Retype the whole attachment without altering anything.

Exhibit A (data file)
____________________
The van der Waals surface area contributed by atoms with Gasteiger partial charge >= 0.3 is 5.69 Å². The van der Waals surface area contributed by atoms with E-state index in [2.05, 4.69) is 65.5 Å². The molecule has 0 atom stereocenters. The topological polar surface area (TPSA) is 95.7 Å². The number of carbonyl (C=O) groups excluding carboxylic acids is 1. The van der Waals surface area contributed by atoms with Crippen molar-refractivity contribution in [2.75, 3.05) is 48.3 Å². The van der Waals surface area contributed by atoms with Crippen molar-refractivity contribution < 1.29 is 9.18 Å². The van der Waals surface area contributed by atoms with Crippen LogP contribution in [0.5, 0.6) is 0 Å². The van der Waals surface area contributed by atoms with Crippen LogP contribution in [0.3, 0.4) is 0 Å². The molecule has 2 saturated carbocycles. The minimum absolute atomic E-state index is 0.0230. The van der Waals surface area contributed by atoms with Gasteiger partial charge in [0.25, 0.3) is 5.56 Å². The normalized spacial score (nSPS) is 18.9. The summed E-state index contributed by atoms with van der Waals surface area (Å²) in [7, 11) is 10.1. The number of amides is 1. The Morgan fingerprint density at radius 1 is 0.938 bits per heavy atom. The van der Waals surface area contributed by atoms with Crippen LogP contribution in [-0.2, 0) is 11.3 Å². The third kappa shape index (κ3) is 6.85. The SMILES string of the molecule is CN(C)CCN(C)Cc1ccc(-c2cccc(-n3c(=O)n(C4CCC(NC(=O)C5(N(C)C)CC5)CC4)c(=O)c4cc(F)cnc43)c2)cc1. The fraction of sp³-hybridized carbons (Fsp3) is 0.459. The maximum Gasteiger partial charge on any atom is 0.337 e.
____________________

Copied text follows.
The van der Waals surface area contributed by atoms with Gasteiger partial charge >= 0.3 is 5.69 Å². The van der Waals surface area contributed by atoms with E-state index in [2.05, 4.69) is 65.5 Å². The molecule has 0 atom stereocenters. The topological polar surface area (TPSA) is 95.7 Å². The number of carbonyl (C=O) groups excluding carboxylic acids is 1. The van der Waals surface area contributed by atoms with Crippen molar-refractivity contribution in [2.75, 3.05) is 48.3 Å². The van der Waals surface area contributed by atoms with Crippen molar-refractivity contribution < 1.29 is 9.18 Å². The van der Waals surface area contributed by atoms with Crippen LogP contribution in [0.5, 0.6) is 0 Å². The van der Waals surface area contributed by atoms with Crippen LogP contribution in [0.3, 0.4) is 0 Å². The molecule has 2 saturated carbocycles. The minimum absolute atomic E-state index is 0.0230. The van der Waals surface area contributed by atoms with Gasteiger partial charge in [0.25, 0.3) is 5.56 Å². The normalized spacial score (nSPS) is 18.9. The summed E-state index contributed by atoms with van der Waals surface area (Å²) in [7, 11) is 10.1. The number of amides is 1. The Morgan fingerprint density at radius 1 is 0.938 bits per heavy atom. The van der Waals surface area contributed by atoms with Crippen LogP contribution in [-0.2, 0) is 11.3 Å². The third kappa shape index (κ3) is 6.85. The SMILES string of the molecule is CN(C)CCN(C)Cc1ccc(-c2cccc(-n3c(=O)n(C4CCC(NC(=O)C5(N(C)C)CC5)CC4)c(=O)c4cc(F)cnc43)c2)cc1. The fraction of sp³-hybridized carbons (Fsp3) is 0.459. The maximum Gasteiger partial charge on any atom is 0.337 e.